the labour of Egypt, and merchandise of Ethiopia, and of the Sabeans, men of stature, shall come over unto thee; a prophecy of the conversion of many in these nations, who should join themselves to the churches of Christ, formed among them, and make use of their riches, got by merchandise, labour, and industry, for the support of the interest of religion; and had its accomplishment in part, in the first times of the Gospel, which was brought into Egypt, as it is said, by the Evangelist Mark; and by which, no doubt, many were converted and formed into a church state, and others joined them. The Ethiopian eunuch, baptized by Philip, carried it into his country, where it also met with success, was embraced and professed; as it will be more so in the latter day, when the kings of Seba and Sheba shall offer gifts to Christ, and bring their riches into the church, the same with the Sabeans here; see Psalm 72:10, who are said to be "men of stature"; that is, of a large and tall stature, as the men of Seba are said to be by other (w) authors; or, "men of measure" (x). The Targum renders it, "men of merchandise"; who used measures in trade and business: "and they shall be thine": give up themselves to the church, become members of it, and submit to its rule and discipline:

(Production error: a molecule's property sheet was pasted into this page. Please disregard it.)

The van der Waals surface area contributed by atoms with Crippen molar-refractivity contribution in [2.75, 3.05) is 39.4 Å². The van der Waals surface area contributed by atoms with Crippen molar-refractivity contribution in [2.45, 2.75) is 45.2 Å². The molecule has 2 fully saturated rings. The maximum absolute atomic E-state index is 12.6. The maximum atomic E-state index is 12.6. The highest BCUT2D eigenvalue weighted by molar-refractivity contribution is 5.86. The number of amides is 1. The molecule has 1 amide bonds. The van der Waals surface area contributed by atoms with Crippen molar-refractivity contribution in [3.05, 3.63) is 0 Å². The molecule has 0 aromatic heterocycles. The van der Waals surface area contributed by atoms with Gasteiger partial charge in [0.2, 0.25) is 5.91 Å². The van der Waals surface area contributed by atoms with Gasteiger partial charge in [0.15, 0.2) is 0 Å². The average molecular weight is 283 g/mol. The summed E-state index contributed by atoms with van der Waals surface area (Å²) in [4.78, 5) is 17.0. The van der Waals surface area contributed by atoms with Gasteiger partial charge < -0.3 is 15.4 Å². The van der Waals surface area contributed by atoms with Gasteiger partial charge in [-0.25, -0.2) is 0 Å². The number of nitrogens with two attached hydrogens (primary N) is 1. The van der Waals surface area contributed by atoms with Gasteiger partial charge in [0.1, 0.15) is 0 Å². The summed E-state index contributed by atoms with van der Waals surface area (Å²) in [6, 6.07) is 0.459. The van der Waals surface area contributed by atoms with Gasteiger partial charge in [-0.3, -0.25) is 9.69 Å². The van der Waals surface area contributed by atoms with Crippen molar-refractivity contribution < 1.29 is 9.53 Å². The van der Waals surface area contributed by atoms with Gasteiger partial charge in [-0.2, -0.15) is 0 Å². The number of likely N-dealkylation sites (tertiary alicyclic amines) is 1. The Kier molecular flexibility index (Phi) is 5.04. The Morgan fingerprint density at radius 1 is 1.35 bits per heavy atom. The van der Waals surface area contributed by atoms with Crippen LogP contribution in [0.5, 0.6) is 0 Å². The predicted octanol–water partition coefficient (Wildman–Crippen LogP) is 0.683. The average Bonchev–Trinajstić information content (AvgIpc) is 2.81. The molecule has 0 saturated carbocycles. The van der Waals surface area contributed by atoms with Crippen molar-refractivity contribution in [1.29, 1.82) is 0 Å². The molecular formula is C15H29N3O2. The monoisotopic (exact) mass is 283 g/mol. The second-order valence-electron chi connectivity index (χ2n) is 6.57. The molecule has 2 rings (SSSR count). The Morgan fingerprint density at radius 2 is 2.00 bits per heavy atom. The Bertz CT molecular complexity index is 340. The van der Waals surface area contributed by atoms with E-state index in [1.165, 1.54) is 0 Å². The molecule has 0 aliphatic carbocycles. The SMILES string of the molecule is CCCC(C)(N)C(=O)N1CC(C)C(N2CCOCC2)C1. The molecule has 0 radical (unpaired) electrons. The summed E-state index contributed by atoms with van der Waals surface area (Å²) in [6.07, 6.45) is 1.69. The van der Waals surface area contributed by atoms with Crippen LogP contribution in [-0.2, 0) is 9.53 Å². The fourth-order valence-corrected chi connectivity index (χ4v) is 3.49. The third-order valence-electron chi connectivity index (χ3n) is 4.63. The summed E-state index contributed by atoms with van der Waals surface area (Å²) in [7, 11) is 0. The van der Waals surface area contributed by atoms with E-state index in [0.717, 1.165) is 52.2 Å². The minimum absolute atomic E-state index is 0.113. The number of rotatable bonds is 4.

they shall come after thee; follow the church and its pastors, as they have them, for examples. The Targum is,

"they shall walk after thy word;''

be directed, guided, and governed by the church:

in chains they shall come over; being subdued and conquered by the grace of God, shall come in the chains of efficacious grace, drawn with the cords of love, and bands of a man; and yet shall come willingly, being made willing in the day of the power of divine grace upon their souls:

and they shall fall down unto thee, they shall make supplication unto thee; this is not to be understood of religious worship and invocation, such as is made to God, who only is the object of adoration and prayer in that sense; but is only expressive of their profound veneration and respect for the church of God, beseeching that it would receive them into, though unworthy of, its communion; see Isaiah 49:23,